Sunday, May 30, 2010

The Crimson Rivers/Les rivière pourpres (2000)

I recall Tom Hanks on a talk show plugging The Da Vinci Code and being appropriately geeky over the fact that he not only got to see the Mona Lisa after hours, but that Jean Reno was with him.

Is Reno the coolest man in movies? Faithful Reno-philes will simply murmur Ronin, and close the case. But how often can you watch Ronin? (Don't tell me; my own number is embarrassingly high.) So, if you want all-Reno, all the time, turn to The Crimson Rivers, a twisty-curvy mondo-weirdo thriller that sends Reno--and aint-he-also-cool Vincent Cassel--clambering around the French Alps in search of a--well, I won't spoil it for you, even though the movie itself does some of that for us: Its plot is a bit untidy, its ending a little off-center.

But who cares? Reno and Cassel are fun to watch, the Alps look great--and the murders are satisfyingly Se7en-ish. Besides, do you really want to get your Reno-fix by watching Godzilla again? (All right, a cheap shot: I actually like that one, especially when Reno spits out the "French" roast coffee.)

This Sporting Life (1963)

David Storey adapts his angry-young-man novel This Sporting Life, with Richard Harris as Frank Machin, the rugby Raging Bull whose only desire is to satisfy himself--but he doesn't know what he wants, so he simply digs in (always at his sport, like De Niro's Jake LaMotta) and crushes anything in his way--including his almost-love, played by Rachel Roberts (so good a few years earlier opposite Albert Finney in another angry-young-man drama, Saturday Night and Sunday Morning)--and Roberts, like Cathy Moriarty in Raging Bull, is well-suited to keeping up with her growling, all-but-remorseless costar.

The film has grittiness to spare--the rugby scenes are muddy and brutal, as though the viewer were in the pileup--and the requisite sense of mute anguish (and not-so-mute: What would a Richard Harris movie be without sudden outbursts?) provides a long hard look at the heart of tragedy: Choice is a limited resource--every choice means one less--until only one remains, and that one is doom. Here, it's the rugby field, where Machin pushes like Sisyphus against his rock, getting nowhere.

I'm struck by how often I'm attracted by movies that remind me of King Kong, the "great ape" (Machin is called this at one point) that swipes at every obstacle, rages against what it hopes is the Other but that ends up being the Self. And as awful as such monsters are, they break my heart, like Jake LaMotta in his jail cell, insisting against all evidence to the contrary that he's not that bad.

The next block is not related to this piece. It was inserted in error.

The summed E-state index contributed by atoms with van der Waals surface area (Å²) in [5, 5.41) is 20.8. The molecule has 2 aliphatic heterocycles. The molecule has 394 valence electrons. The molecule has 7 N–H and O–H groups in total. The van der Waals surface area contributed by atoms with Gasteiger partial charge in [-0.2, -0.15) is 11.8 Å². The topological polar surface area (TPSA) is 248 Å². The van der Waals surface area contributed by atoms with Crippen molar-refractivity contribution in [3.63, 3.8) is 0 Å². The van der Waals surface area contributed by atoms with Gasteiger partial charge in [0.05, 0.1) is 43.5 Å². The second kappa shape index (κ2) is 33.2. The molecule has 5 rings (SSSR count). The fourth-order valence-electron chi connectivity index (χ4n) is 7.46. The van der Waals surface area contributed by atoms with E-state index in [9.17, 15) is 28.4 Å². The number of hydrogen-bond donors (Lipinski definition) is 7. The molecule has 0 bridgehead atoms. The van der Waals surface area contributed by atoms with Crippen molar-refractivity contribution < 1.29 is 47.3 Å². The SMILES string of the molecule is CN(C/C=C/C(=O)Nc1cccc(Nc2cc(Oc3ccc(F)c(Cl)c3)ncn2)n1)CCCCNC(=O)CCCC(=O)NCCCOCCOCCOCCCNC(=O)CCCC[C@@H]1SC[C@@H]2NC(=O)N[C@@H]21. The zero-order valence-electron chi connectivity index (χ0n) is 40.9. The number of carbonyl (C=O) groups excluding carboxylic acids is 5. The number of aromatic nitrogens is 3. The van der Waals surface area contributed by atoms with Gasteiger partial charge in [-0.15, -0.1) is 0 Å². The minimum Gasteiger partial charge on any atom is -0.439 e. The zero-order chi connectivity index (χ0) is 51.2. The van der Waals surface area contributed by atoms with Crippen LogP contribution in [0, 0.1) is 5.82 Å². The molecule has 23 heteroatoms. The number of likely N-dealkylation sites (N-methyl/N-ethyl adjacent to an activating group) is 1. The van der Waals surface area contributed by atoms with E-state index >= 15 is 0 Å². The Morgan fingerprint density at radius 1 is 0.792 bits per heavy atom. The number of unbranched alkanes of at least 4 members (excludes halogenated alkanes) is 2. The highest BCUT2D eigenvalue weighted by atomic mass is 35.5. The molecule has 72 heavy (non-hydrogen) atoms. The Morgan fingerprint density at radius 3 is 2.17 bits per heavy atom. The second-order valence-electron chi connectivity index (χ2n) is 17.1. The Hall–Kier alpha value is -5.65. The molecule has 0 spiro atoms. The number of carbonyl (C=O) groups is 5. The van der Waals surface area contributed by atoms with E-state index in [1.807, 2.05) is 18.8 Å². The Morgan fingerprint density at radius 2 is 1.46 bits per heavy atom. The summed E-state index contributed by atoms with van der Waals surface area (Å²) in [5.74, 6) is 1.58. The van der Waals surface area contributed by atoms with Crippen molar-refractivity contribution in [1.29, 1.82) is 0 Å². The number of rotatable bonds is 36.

Friday, May 28, 2010

The Man Who Wasn't There (2001)

Disclaimer: I'm a fool for the Coen brothers, so this isn't a "review"--I mean, I like The Hudsucker Proxy.

The Man Who Wasn't There is one of the Coen brothers' period pieces--like almost half their films--and they work hard to reproduce the essence of film noir: claustrophobic immobility in the face of a random disaster that is spurred by one reckless act. (I think that covers it.) In fact, the mood hones so closely to the quiet desperation of noir, and the details of its late-'40s milieu are so closely observed that, like The Hudsucker Proxy, The Man Who Wasn't There threatens to become parody. But, like their more recent A Serious Man, an air of detachment rescues the film from self-conscious homage/pastiche.

As so often, the Coens are very lucky/smart in their casting. Billy Bob Thornton's granite-faced barber strikes just the right note of ambiguity: he is a victim but also a perpetrator, wronged but also perilously wrong. Not since Sling Blade--OK, maybe Friday Night Lights--has Thornton delivered such a controlled performance. (And kudos to the Brothers for recognizing the Boris Karloff who hides behind Thornton's face, the sad monster you both pity and scorn.) As for the rest of the cast: I'll let you discover the pleasures of their performances, everyone infected with Coen-commitment, as though they'd been rehearsing for these roles for a long time.